For example, The Huffington Post in its Jan. 10 online issue proclaimed, “Mariah Carey only eats two foods.” An oddity to my way of thinking, considering she can well afford to eat any food she chooses regardless of how expensive or exotic. Yet knowing that entertainers may follow unusual rituals to maintain their looks and figures, I accepted the statement at face value despite a menu which, if strictly adhered to, would rob her of ever enjoying such goodies as fruits, vegetables, ice cream and licorice allsorts.
Who would not be intrigued to know which two foods comprise this performer’s daily menu? If they do such wonders for her svelte frame, would they have possibilities for me?
Her two foods turn out to be Norwegian salmon and capers.
Why only salmon, and particularly Norwegian salmon? Google claims all salmon fished from Atlantic waters, whether wild or farmed in net pens as in Norway, are Atlantic salmon.
Capers I guessed to be a smaller fish, similar to Newfoundland capeling, or Skeena river oolichan. I began to think of Carey as another Garfield or Sylvester.
I was way off the mark.
Capers are the pickled flower buds from the Capparis spinosa shrub which grows in the Mediterranean. Picking the buds by hand, before they flower, makes them fairly pricey. The buds are dried in the sun, packed in wine vinegar, brine or olive oil and used to add a distinctive sour/salty flavor to many savory dishes. In Carey’s kitchen capers might enhance the flavor of the Norwegian salmon.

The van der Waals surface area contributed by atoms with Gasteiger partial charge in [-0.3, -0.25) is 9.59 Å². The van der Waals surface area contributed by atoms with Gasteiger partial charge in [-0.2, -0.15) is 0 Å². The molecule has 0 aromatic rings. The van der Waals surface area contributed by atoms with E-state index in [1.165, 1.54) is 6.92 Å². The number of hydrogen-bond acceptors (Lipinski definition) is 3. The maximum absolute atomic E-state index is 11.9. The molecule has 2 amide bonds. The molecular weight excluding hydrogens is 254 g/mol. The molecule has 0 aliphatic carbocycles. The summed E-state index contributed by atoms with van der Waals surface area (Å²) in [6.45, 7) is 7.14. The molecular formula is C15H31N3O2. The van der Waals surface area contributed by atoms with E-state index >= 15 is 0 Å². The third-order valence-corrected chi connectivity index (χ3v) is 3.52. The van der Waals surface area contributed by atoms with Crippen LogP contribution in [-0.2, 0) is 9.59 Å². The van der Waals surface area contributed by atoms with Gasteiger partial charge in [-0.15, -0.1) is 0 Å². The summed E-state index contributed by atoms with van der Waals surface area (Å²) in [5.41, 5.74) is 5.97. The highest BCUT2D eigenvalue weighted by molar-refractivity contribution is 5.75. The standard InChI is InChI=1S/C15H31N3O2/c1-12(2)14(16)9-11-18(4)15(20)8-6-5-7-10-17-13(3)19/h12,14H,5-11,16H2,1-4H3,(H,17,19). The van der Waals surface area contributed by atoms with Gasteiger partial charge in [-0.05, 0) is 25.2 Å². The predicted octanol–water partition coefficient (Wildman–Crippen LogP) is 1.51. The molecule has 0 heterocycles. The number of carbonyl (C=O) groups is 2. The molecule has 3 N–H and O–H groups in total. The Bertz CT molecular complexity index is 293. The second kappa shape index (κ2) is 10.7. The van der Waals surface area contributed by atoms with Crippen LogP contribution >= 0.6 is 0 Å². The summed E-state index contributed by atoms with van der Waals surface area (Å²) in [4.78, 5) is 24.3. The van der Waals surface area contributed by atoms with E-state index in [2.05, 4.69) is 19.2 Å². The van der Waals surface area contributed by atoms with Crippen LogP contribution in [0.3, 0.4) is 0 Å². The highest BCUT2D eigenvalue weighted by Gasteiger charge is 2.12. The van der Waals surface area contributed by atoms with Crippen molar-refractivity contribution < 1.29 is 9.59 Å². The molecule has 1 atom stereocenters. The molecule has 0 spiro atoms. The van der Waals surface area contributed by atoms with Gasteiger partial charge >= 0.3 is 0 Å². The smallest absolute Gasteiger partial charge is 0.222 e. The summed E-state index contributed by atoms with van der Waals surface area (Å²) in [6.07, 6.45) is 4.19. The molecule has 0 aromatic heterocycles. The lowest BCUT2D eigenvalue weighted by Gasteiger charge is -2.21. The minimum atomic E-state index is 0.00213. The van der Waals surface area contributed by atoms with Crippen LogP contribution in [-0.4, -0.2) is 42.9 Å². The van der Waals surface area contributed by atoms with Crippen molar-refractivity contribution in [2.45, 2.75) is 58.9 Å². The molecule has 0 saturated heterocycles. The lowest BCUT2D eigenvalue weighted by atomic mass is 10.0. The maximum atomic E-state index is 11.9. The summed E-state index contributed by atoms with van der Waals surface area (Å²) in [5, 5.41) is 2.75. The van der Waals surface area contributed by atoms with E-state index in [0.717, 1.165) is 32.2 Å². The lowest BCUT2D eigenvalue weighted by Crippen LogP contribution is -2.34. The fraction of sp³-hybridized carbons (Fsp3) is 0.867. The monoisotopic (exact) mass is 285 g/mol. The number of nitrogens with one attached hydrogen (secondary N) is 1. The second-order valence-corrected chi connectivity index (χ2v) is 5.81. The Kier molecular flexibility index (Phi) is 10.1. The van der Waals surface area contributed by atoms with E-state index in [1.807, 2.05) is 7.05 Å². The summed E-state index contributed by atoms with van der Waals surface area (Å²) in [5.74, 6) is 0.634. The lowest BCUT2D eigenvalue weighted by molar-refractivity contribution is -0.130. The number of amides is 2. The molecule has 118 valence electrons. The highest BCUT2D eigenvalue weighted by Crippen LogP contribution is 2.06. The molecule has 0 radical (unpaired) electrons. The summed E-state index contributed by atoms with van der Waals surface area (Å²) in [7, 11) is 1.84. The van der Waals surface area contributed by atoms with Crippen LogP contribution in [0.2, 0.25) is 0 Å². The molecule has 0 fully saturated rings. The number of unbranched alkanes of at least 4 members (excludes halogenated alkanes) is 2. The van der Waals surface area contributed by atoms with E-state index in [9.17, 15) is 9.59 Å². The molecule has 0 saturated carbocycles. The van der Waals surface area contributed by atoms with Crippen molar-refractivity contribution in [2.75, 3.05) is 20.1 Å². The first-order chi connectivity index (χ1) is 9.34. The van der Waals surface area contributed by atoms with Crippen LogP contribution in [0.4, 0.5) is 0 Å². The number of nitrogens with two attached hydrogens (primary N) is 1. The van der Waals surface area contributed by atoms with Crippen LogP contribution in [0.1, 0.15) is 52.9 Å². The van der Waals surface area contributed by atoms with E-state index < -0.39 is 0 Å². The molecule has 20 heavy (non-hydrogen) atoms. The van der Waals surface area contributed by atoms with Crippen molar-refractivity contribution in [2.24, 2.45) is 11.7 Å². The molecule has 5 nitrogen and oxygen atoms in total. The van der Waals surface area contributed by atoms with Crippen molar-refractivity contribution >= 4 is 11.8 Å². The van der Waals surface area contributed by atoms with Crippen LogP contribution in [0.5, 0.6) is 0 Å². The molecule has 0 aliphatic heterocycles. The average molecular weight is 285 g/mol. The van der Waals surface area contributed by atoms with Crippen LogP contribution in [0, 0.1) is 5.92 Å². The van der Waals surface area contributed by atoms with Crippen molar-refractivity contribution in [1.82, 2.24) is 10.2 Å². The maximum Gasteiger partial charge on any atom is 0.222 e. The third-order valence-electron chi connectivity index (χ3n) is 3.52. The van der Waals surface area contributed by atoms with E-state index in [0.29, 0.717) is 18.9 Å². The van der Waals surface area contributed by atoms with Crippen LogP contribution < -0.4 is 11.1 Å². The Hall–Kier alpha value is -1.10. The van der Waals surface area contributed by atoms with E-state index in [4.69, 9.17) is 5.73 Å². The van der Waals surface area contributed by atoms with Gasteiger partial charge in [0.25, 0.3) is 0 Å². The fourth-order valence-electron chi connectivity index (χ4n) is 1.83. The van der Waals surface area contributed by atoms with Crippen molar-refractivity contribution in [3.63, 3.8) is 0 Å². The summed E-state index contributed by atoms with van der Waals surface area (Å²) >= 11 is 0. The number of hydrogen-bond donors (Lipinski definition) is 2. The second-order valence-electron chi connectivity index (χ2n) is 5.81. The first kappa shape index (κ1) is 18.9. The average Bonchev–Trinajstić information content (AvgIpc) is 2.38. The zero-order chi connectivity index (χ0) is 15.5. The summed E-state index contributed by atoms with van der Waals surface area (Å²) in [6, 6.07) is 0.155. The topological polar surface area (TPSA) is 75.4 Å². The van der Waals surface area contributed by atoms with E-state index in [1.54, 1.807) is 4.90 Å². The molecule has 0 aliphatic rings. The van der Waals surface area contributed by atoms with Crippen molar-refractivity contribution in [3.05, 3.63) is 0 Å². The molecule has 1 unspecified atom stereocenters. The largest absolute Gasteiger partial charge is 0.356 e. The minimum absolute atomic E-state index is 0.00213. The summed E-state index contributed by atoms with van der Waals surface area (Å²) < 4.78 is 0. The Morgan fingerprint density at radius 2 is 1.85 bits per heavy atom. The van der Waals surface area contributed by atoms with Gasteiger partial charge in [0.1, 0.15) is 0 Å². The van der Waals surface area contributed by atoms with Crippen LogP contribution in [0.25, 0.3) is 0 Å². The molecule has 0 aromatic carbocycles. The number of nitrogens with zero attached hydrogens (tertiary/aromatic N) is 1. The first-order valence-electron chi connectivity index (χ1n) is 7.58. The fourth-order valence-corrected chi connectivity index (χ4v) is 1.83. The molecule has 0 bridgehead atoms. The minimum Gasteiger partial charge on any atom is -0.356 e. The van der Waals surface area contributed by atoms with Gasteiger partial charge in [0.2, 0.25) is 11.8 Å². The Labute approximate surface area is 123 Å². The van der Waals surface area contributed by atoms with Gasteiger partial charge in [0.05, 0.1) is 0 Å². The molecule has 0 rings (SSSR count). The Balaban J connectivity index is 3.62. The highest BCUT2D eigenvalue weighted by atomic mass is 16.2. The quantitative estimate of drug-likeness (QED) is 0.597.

Carey’s repetitious dining on two foods wouldn’t entice me back for a second invitation. Still, I was less put off by that than by the headline with its misplaced “only.”
As the headline reads, it means Carey only eats two foods. She doesn’t shop for them, prepare, cook or serve them. She doesn’t store any leftovers in the fridge. Outside of forking them into her mouth, she’s strictly hands off.
“Only” is one of the commonest misplaced words I run into while reading articles or posted comments. Watch for it in TV ads, too. You’ll hear lines like, “Dave only buys Ford vehicles.” Which means Dave wouldn’t rent a Ford while vacationing overseas, borrow a Ford from his brother-in-law until his own truck was repaired, or drive a Ford under any circumstances. He’d rather walk, take a bus or bike, although he’d happily drive a Chev, rent a Buick or borrow a Nissan. Anything so long as it isn’t a Ford. If Dave is a mechanic, he might be too choosy to even repair a Ford.
Come to think of it, how does Dave dispose of all those Fords he buys? Dole them out as birthday gifts to family?
The second type of headline that riles me is frequently found in reports of court cases. The headline might read, “A 56-year-old man was sentenced to two years in jail for molesting a toddler in a B.C. court this morning.”
I’d bet the assault never took place in court — this morning or within the past year , thanks to our constipated court dockets — or within any court room. However, noting the offense before the sentencing appearance says that in court is where the offense took place.
I never hunt for headline bloopers. They jump out at me.
— Claudette Sandecki
Claudette Sandecki, 81, began as a writer by penning letters to the editor of various newspapers. In 1988, she was invited to write a weekly column, “Through Bifocals,” for The Terrace Standard in Terrace, British Columbia. She aspires “to write funny like David Sedaris or Dave Barry.